With his restless creative spirit, Freddie Mercury continually sought new avenues of expression. He conquered the world with Queen, penning timeless rock anthems that continue to find new audiences around the world. It’s no surprise, however, that Mercury’s artistic ambitions led him to explore other styles of music. Having filled stadiums around the world with Queen, when it came to his own solo work, Mercury was sometimes more reflective than the frontman persona would have had fans believe. Across his two solo albums, Mr. Bad Guy and Barcelona, he explored deeper emotional territory, while also broadening his musical horizons, taking in everything from contemporary dance music to opera and turning those influences into something unique to his own vision. Freddie Mercury’s solo singles trace a creative arc every bit as daring as the one he followed with Queen. Together, these 13 songs define the man behind the persona.
I Can Hear Music/Going Back (1973)
Queen formed in 1970, but by 1972, they were still holding out for that perfect record deal. Many labels were sniffing around, but the band, wary of sharks, stayed patient.
Eventually, they agreed to a unique partnership with the owners of Trident Studios: the band would have access to their world-class facilities free of charge; the studio owners would then broker a deal with a major label on the band’s behalf. The inevitable snag was that they could only use the studios on “down time.” As Brian May later recalled: “They would call us up and say David Bowie had finished a few hours early, so we had from 3am until 7am, when the cleaners came in.”
While the band were hanging around Trident, they were propositioned by producer Robin Cable, who was looking for a singer to record a cover of “I Can Hear Music.” Freddie Mercury duly stepped forward, roping in Brian and Roger on harmonies. The recording paid tribute to Phil Spector’s Wall Of Sound, which was then enjoying a resurgence thanks to glam rock’s excesses. Mercury’s androgynous vocal is well-suited to the song (bringing to mind Ronnie Spector’s 1966 delivery more than it does The Beach Boys’ 1969 version), while Brian’s unmistakable guitar lifts the record beyond simple homage.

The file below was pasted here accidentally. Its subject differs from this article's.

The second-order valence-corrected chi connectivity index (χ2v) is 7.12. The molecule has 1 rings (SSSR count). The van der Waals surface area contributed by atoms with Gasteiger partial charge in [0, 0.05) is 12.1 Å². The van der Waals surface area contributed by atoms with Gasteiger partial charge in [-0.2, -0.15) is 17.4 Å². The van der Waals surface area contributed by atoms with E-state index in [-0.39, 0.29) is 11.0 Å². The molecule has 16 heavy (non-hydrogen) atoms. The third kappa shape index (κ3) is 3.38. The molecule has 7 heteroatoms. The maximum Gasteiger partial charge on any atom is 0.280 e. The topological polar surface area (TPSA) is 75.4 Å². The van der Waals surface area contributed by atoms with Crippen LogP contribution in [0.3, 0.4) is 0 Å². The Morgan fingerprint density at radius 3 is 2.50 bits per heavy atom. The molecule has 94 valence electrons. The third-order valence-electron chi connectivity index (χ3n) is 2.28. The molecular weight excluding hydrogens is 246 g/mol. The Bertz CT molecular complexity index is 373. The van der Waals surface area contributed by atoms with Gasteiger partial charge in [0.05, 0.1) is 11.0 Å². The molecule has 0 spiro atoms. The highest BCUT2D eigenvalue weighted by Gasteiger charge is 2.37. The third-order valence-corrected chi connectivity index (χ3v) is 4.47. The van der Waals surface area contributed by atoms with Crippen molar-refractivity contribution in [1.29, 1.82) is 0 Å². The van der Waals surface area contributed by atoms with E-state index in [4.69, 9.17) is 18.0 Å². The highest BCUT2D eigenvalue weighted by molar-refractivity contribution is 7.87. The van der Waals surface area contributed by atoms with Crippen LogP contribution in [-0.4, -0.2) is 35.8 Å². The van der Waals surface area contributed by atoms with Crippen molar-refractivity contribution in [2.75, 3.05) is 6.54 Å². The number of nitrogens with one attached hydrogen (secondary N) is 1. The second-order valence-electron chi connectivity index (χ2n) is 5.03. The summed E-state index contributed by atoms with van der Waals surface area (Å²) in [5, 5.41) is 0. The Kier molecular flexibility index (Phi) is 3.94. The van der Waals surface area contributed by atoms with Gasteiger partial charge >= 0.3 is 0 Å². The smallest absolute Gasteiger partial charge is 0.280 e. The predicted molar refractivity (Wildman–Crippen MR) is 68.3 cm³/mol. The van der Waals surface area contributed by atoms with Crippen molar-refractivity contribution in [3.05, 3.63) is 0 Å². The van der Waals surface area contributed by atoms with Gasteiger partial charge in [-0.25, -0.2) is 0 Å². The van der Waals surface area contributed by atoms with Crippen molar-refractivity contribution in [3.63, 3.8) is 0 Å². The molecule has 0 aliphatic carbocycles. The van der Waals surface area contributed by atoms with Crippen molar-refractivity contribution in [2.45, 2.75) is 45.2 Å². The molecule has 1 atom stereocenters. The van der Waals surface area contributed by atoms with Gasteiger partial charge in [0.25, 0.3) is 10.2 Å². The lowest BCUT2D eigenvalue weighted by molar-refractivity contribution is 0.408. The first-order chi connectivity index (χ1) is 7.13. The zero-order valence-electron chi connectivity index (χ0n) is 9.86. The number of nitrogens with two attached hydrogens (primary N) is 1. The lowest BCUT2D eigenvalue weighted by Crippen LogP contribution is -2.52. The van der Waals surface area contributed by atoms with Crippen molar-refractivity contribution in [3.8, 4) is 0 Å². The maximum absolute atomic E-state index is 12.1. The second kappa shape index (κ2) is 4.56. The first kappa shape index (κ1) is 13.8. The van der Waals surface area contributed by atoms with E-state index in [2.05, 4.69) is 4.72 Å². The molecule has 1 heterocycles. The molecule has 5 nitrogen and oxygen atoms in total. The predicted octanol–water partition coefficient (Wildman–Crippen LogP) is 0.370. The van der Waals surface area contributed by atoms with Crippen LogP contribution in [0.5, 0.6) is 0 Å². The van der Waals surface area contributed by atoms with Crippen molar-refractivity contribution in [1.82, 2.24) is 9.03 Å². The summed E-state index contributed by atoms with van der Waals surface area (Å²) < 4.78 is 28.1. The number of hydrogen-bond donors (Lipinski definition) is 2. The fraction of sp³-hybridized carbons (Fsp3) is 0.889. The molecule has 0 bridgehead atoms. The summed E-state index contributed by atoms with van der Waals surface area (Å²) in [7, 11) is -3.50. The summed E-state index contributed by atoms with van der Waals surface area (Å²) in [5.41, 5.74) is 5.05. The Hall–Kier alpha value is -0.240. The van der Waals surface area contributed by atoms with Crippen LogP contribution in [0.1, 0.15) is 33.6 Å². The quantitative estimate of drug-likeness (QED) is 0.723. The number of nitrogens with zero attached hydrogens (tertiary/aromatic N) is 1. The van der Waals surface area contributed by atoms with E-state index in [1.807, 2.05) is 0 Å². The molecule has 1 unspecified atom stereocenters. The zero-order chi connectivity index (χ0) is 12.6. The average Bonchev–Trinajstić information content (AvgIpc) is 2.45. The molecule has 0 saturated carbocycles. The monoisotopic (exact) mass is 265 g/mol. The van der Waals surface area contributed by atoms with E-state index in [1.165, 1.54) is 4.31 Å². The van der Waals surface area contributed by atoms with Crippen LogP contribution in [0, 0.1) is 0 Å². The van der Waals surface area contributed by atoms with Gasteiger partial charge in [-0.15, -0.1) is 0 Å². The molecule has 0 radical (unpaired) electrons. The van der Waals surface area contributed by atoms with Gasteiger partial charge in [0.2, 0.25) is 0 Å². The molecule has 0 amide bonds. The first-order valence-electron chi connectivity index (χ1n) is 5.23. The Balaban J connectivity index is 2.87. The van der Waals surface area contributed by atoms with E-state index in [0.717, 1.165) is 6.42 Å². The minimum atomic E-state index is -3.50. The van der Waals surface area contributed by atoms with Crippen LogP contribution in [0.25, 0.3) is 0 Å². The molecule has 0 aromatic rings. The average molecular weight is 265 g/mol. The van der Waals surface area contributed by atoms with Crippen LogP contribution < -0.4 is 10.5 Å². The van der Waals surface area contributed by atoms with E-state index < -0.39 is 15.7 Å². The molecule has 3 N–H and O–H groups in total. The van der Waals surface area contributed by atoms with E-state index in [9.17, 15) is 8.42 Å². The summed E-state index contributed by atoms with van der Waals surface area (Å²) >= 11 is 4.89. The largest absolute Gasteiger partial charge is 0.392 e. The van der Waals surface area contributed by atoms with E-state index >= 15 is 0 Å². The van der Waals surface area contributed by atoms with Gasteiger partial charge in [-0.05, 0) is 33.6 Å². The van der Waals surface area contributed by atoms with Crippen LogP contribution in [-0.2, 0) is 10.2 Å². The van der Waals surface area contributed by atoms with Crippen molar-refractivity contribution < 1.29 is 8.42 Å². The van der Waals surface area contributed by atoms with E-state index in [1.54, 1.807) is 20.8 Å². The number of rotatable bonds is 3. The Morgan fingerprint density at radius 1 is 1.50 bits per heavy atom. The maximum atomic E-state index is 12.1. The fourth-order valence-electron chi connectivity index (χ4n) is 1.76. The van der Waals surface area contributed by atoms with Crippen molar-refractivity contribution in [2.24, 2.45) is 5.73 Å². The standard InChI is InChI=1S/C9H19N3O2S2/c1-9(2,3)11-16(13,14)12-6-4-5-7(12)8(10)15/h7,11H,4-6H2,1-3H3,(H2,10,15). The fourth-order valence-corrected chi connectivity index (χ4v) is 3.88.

EMI released the single in 1973 (with another 60s pop classic, “Going Back,” on the B-side), under the pseudonym Larry Lurex, a tongue-in-cheek reference to Gary Glitter. Though it failed to chart on initial release, it has since become legendary in Queen-lore and is now seen as a lost classic. In the early 90s, builders renovating a house in Liverpool stumbled across a job lot of pirate copies, at first using them as Frisbees, as they didn’t know what they’d found. Today, original copies fetch over £200.
Love Kills (1984)
By 1983, Freddie was looking to expand his creative output beyond the cycle of recording and touring with one of the world’s biggest bands. Now living in Munich, he would interrupt initial plans to record a solo album with intercontinental trips that allowed for him to try something new. In Los Angeles, he’d worked in the studio with Michael Jackson on some collaborative songs, but Freddie felt that his Queen commitments prevented him from completing them. “They were great songs, but the problem was time,” Freddie said. “We never seemed to be in the same country long enough to actually finish anything completely.” Indeed, one of their songs, “State Of Shock,” ended up as a duet between Jackson and Mick Jagger, after Freddie found himself unable to complete it.
However, as Freddie celebrated his 38th birthday, tucking into a five-foot birthday cake in the shape of a vintage Rolls-Royce, his stock couldn’t have been higher. Queen’s latest album, The Works, was one of nine Queen albums then in the UK Top 200, and his first solo single proper was released the same day as Queen’s “Hammer To Fall.”
“Love Kills” was recorded with pioneering Italian musician and producer Giorgio Moroder, as part of the soundtrack to the newly restored and colourized version of Fritz Lang’s groundbreaking 1927 movie, Metropolis. Freddie’s distinctive vocals mount over a lush bed of synthesizers, producing an effect that is both timeless and futuristic – a perfect match for the film.
A Top 10 hit in the UK (it even outsold his own band’s “Hammer To Fall”), “Love Kills” had actually originally been written for The Works. In 2014, Brian and Roger created a ballad version of the song for their Queen Forever compilation.
I Was Born To Love You/Stop All The Fighting (1985)